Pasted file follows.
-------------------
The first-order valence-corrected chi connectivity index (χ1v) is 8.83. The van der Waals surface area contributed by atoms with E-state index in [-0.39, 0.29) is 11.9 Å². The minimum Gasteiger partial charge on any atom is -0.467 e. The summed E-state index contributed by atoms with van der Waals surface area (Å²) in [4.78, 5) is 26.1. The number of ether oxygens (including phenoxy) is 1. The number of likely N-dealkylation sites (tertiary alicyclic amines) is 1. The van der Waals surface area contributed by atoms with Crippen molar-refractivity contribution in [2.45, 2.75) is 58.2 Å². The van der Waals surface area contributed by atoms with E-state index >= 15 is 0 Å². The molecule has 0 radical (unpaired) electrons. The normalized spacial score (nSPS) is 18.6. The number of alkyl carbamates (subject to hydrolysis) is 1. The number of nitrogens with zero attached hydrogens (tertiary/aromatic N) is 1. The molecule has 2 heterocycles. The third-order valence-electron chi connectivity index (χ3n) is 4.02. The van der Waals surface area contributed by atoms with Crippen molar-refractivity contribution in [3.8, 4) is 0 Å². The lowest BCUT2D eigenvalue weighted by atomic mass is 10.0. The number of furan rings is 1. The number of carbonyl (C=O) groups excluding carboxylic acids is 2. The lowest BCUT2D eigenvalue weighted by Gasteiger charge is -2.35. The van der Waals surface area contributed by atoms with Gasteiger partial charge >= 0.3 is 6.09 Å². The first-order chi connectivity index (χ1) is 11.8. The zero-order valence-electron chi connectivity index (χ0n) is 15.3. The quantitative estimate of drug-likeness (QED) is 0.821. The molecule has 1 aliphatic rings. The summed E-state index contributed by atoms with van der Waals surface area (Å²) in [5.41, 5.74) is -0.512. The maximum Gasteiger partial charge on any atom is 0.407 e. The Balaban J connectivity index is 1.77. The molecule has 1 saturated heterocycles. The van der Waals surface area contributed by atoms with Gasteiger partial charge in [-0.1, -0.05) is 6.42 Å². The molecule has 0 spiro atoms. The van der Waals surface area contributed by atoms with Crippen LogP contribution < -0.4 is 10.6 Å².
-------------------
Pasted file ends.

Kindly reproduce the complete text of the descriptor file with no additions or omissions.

The first-order valence-corrected chi connectivity index (χ1v) is 8.83. The van der Waals surface area contributed by atoms with E-state index in [-0.39, 0.29) is 11.9 Å². The minimum Gasteiger partial charge on any atom is -0.467 e. The summed E-state index contributed by atoms with van der Waals surface area (Å²) in [4.78, 5) is 26.1. The number of ether oxygens (including phenoxy) is 1. The number of likely N-dealkylation sites (tertiary alicyclic amines) is 1. The van der Waals surface area contributed by atoms with Crippen molar-refractivity contribution in [2.45, 2.75) is 58.2 Å². The van der Waals surface area contributed by atoms with E-state index >= 15 is 0 Å². The molecule has 0 radical (unpaired) electrons. The normalized spacial score (nSPS) is 18.6. The number of alkyl carbamates (subject to hydrolysis) is 1. The number of nitrogens with zero attached hydrogens (tertiary/aromatic N) is 1. The molecule has 2 heterocycles. The third-order valence-electron chi connectivity index (χ3n) is 4.02. The van der Waals surface area contributed by atoms with Crippen molar-refractivity contribution in [3.8, 4) is 0 Å². The lowest BCUT2D eigenvalue weighted by atomic mass is 10.0. The number of furan rings is 1. The number of carbonyl (C=O) groups excluding carboxylic acids is 2. The lowest BCUT2D eigenvalue weighted by Gasteiger charge is -2.35. The van der Waals surface area contributed by atoms with Gasteiger partial charge >= 0.3 is 6.09 Å². The first-order chi connectivity index (χ1) is 11.8. The zero-order valence-electron chi connectivity index (χ0n) is 15.3. The quantitative estimate of drug-likeness (QED) is 0.821. The molecule has 1 aliphatic rings. The summed E-state index contributed by atoms with van der Waals surface area (Å²) in [5.41, 5.74) is -0.512. The maximum Gasteiger partial charge on any atom is 0.407 e. The Balaban J connectivity index is 1.77. The molecule has 1 saturated heterocycles. The van der Waals surface area contributed by atoms with Gasteiger partial charge in [-0.1, -0.05) is 6.42 Å². The molecule has 0 spiro atoms. The van der Waals surface area contributed by atoms with Crippen LogP contribution < -0.4 is 10.6 Å².